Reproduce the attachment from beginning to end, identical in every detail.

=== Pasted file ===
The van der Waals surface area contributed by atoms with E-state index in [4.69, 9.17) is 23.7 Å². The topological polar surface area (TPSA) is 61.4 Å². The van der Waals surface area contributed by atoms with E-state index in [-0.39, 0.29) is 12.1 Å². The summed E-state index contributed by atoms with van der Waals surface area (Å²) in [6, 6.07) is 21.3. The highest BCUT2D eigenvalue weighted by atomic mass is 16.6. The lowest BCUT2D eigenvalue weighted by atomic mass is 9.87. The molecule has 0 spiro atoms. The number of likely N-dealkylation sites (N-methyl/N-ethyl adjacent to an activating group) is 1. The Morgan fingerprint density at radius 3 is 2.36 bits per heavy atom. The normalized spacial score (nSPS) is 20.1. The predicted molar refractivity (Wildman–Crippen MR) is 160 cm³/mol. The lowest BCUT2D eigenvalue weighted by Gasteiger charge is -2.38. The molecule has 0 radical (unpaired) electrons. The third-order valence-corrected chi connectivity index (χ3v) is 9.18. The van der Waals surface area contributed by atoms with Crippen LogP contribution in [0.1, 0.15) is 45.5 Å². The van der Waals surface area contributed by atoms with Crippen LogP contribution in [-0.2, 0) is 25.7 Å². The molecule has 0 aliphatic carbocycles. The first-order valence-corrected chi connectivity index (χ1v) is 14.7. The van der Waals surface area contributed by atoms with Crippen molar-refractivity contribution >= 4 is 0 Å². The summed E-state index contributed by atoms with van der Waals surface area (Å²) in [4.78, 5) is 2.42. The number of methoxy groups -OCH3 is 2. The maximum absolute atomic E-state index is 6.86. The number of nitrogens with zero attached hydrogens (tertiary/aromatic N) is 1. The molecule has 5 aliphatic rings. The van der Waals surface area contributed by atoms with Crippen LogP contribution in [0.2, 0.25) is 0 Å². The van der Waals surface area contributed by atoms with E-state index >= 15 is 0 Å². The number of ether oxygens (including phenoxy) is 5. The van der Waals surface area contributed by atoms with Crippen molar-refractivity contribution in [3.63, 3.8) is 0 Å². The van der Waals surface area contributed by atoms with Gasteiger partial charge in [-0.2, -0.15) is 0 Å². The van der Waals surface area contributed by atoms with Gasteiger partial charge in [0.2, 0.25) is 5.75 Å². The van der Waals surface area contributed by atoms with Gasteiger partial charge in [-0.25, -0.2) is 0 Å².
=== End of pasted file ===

The van der Waals surface area contributed by atoms with E-state index in [4.69, 9.17) is 23.7 Å². The topological polar surface area (TPSA) is 61.4 Å². The van der Waals surface area contributed by atoms with E-state index in [-0.39, 0.29) is 12.1 Å². The summed E-state index contributed by atoms with van der Waals surface area (Å²) in [6, 6.07) is 21.3. The highest BCUT2D eigenvalue weighted by atomic mass is 16.6. The lowest BCUT2D eigenvalue weighted by atomic mass is 9.87. The molecule has 0 spiro atoms. The number of likely N-dealkylation sites (N-methyl/N-ethyl adjacent to an activating group) is 1. The Morgan fingerprint density at radius 3 is 2.36 bits per heavy atom. The normalized spacial score (nSPS) is 20.1. The predicted molar refractivity (Wildman–Crippen MR) is 160 cm³/mol. The lowest BCUT2D eigenvalue weighted by Gasteiger charge is -2.38. The molecule has 0 radical (unpaired) electrons. The third-order valence-corrected chi connectivity index (χ3v) is 9.18. The van der Waals surface area contributed by atoms with Crippen LogP contribution in [0.1, 0.15) is 45.5 Å². The van der Waals surface area contributed by atoms with Crippen LogP contribution in [-0.2, 0) is 25.7 Å². The molecule has 0 aliphatic carbocycles. The first-order valence-corrected chi connectivity index (χ1v) is 14.7. The van der Waals surface area contributed by atoms with Crippen molar-refractivity contribution >= 4 is 0 Å². The summed E-state index contributed by atoms with van der Waals surface area (Å²) in [4.78, 5) is 2.42. The number of methoxy groups -OCH3 is 2. The maximum absolute atomic E-state index is 6.86. The number of nitrogens with zero attached hydrogens (tertiary/aromatic N) is 1. The molecule has 5 aliphatic rings. The van der Waals surface area contributed by atoms with Crippen LogP contribution in [0.2, 0.25) is 0 Å². The van der Waals surface area contributed by atoms with E-state index >= 15 is 0 Å². The number of ether oxygens (including phenoxy) is 5. The van der Waals surface area contributed by atoms with Crippen molar-refractivity contribution in [3.63, 3.8) is 0 Å². The van der Waals surface area contributed by atoms with Gasteiger partial charge in [-0.2, -0.15) is 0 Å². The van der Waals surface area contributed by atoms with Gasteiger partial charge in [0.2, 0.25) is 5.75 Å². The van der Waals surface area contributed by atoms with Gasteiger partial charge in [-0.25, -0.2) is 0 Å².